My name is Boffer Bings. I was born of honest parents in one of the humbler walks of life, my father being a manufacturer of dog-oil and my mother having a small studio in the shadow of the village church, where she disposed of unwelcome babes. In my boyhood I was trained to habits of industry; I not only assisted my father in procuring dogs for his vats, but was frequently employed by my mother to carry away the debris of her work in the studio. In performance of this duty I sometimes had need of all my natural intelligence for all the law officers of the vicinity were opposed to my mother's business. They were not elected on an opposition ticket, and the matter had never been made a political issue; it just happened so. My father's business of making dog-oil was, naturally, less unpopular, though the owners of missing dogs sometimes regarded him with suspicion, which was reflected, to some extent, upon me. My father had, as silent partners, all the physicians of the town, who seldom wrote a prescription which did not contain what they were pleased to designate as _Ol. can._ It is really the most valuable medicine ever discovered. But most persons are unwilling to make personal sacrifices for the afflicted, and it was evident that many of the fattest dogs in town had been forbidden to play with me--a fact which pained my young sensibilities, and at one time came near driving me to become a pirate.

Looking back upon those days, I cannot but regret, at times, that by indirectly bringing my beloved parents to their death I was the author of misfortunes profoundly affecting my future.

One evening while passing my father's oil factory with the body of a foundling from my mother's studio I saw a constable who seemed to be closely watching my movements. Young as I was, I had learned that a constable's acts, of whatever apparent character, are prompted by the most reprehensible motives, and I avoided him by dodging into the oilery by a side door which happened to stand ajar. I locked it at once and was alone with my dead. My father had retired for the night. The only light in the place came from the furnace, which glowed a deep, rich crimson under one of the vats, casting ruddy reflections on the walls. Within the cauldron the oil still rolled in indolent ebullition, occasionally pushing to the surface a piece of dog. Seating myself to wait for the constable to go away, I held the naked body of the foundling in my lap and tenderly stroked its short, silken hair. Ah, how beautiful it was! Even at that early age I was passionately fond of children, and as I looked upon this cherub I could almost find it in my heart to wish that the small, red wound upon its breast--the work of my dear mother--had not been mortal.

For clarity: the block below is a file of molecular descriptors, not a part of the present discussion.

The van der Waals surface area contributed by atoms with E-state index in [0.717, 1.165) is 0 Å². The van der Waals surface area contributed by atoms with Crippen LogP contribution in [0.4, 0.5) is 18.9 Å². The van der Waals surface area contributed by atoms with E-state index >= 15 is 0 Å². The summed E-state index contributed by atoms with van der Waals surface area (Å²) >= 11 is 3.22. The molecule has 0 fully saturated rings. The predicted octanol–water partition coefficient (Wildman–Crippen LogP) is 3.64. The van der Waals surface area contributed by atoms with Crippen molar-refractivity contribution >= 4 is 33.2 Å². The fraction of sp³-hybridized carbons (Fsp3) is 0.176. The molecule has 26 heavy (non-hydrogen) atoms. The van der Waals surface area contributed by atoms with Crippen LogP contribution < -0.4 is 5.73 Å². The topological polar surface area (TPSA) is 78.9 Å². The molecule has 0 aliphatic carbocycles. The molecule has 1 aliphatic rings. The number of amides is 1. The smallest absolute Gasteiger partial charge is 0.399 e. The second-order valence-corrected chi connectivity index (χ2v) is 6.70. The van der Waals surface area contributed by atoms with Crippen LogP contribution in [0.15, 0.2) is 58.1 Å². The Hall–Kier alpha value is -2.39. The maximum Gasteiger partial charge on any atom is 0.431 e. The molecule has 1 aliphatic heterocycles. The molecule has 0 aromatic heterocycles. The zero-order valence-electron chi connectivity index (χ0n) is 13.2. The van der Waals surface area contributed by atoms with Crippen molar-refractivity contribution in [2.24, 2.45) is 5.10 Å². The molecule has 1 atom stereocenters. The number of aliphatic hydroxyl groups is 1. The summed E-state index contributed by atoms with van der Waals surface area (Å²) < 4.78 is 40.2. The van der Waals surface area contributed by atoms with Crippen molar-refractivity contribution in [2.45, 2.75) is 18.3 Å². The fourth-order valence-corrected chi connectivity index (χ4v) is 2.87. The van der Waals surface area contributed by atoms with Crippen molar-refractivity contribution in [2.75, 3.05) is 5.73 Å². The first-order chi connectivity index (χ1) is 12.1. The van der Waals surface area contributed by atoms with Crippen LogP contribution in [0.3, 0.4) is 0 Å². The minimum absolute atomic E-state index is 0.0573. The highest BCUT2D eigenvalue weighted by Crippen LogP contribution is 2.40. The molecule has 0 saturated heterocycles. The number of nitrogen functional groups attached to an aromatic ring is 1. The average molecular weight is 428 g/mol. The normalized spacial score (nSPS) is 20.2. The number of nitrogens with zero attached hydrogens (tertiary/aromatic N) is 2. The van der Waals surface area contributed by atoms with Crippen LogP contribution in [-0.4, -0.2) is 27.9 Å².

It had been my custom to throw the babes into the river which nature had thoughtfully provided for the purpose, but that night I did not dare to leave the oilery for fear of the constable. "After all," I said to myself, "it cannot greatly matter if I put it into this cauldron. My father will never know the bones from those of a puppy, and the few deaths which may result from administering another kind of oil for the incomparable _ol. can._ are not important in a population which increases so rapidly." In short, I took the first step in crime and brought myself untold sorrow by casting the babe into the cauldron.

The next day, somewhat to my surprise, my father, rubbing his hands with satisfaction, informed me and my mother that he had obtained the finest quality of oil that was ever seen; that the physicians to whom he had shown samples had so pronounced it. He added that he had no knowledge as to how the result was obtained; the dogs had been treated in all respects as usual, and were of an ordinary breed. I deemed it my duty to explain--which I did, though palsied would have been my tongue if I could have foreseen the consequences. Bewailing their previous ignorance of the advantages of combining their industries, my parents at once took measures to repair the error. My mother removed her studio to a wing of the factory building and my duties in connection with the business ceased; I was no longer required to dispose of the bodies of the small superfluous, and there was no need of alluring dogs to their doom, for my father discarded them altogether, though they still had an honorable place in the name of


The Parenticide Club - 2/4